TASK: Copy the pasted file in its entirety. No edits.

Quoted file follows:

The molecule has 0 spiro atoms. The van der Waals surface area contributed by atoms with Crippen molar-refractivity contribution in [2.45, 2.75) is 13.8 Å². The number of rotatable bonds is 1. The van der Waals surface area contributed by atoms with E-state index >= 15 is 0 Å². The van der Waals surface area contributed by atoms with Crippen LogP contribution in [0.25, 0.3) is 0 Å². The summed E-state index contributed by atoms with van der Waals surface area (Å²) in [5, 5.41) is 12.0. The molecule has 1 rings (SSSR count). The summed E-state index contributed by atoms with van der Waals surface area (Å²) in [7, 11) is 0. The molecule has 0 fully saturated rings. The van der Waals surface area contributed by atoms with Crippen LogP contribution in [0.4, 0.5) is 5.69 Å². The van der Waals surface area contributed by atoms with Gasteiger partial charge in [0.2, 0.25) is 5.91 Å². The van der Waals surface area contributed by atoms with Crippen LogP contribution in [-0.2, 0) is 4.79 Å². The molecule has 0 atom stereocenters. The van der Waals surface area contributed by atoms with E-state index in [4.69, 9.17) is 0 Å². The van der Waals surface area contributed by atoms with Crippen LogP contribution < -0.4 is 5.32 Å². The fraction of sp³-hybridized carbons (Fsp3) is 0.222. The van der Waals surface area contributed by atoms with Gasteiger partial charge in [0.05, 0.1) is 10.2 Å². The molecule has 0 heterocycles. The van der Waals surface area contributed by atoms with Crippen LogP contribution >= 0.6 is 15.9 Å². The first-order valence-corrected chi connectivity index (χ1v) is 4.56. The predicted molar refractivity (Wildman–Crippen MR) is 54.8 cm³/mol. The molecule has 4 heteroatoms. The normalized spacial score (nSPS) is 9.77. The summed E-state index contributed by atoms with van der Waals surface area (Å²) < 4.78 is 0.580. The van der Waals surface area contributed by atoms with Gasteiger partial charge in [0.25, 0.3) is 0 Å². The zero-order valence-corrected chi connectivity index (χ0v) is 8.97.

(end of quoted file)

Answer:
The molecule has 0 spiro atoms. The van der Waals surface area contributed by atoms with Crippen molar-refractivity contribution in [2.45, 2.75) is 13.8 Å². The number of rotatable bonds is 1. The van der Waals surface area contributed by atoms with E-state index >= 15 is 0 Å². The van der Waals surface area contributed by atoms with Crippen LogP contribution in [0.25, 0.3) is 0 Å². The summed E-state index contributed by atoms with van der Waals surface area (Å²) in [5, 5.41) is 12.0. The molecule has 1 rings (SSSR count). The summed E-state index contributed by atoms with van der Waals surface area (Å²) in [7, 11) is 0. The molecule has 0 fully saturated rings. The van der Waals surface area contributed by atoms with Crippen LogP contribution in [0.4, 0.5) is 5.69 Å². The van der Waals surface area contributed by atoms with Gasteiger partial charge in [0.2, 0.25) is 5.91 Å². The van der Waals surface area contributed by atoms with Crippen LogP contribution in [-0.2, 0) is 4.79 Å². The molecule has 0 atom stereocenters. The van der Waals surface area contributed by atoms with E-state index in [4.69, 9.17) is 0 Å². The van der Waals surface area contributed by atoms with Crippen LogP contribution < -0.4 is 5.32 Å². The fraction of sp³-hybridized carbons (Fsp3) is 0.222. The van der Waals surface area contributed by atoms with Gasteiger partial charge in [0.05, 0.1) is 10.2 Å². The molecule has 0 heterocycles. The van der Waals surface area contributed by atoms with Crippen LogP contribution >= 0.6 is 15.9 Å². The first-order valence-corrected chi connectivity index (χ1v) is 4.56. The predicted molar refractivity (Wildman–Crippen MR) is 54.8 cm³/mol. The molecule has 4 heteroatoms. The normalized spacial score (nSPS) is 9.77. The summed E-state index contributed by atoms with van der Waals surface area (Å²) < 4.78 is 0.580. The van der Waals surface area contributed by atoms with Gasteiger partial charge in [0.25, 0.3) is 0 Å². The zero-order valence-corrected chi connectivity index (χ0v) is 8.97.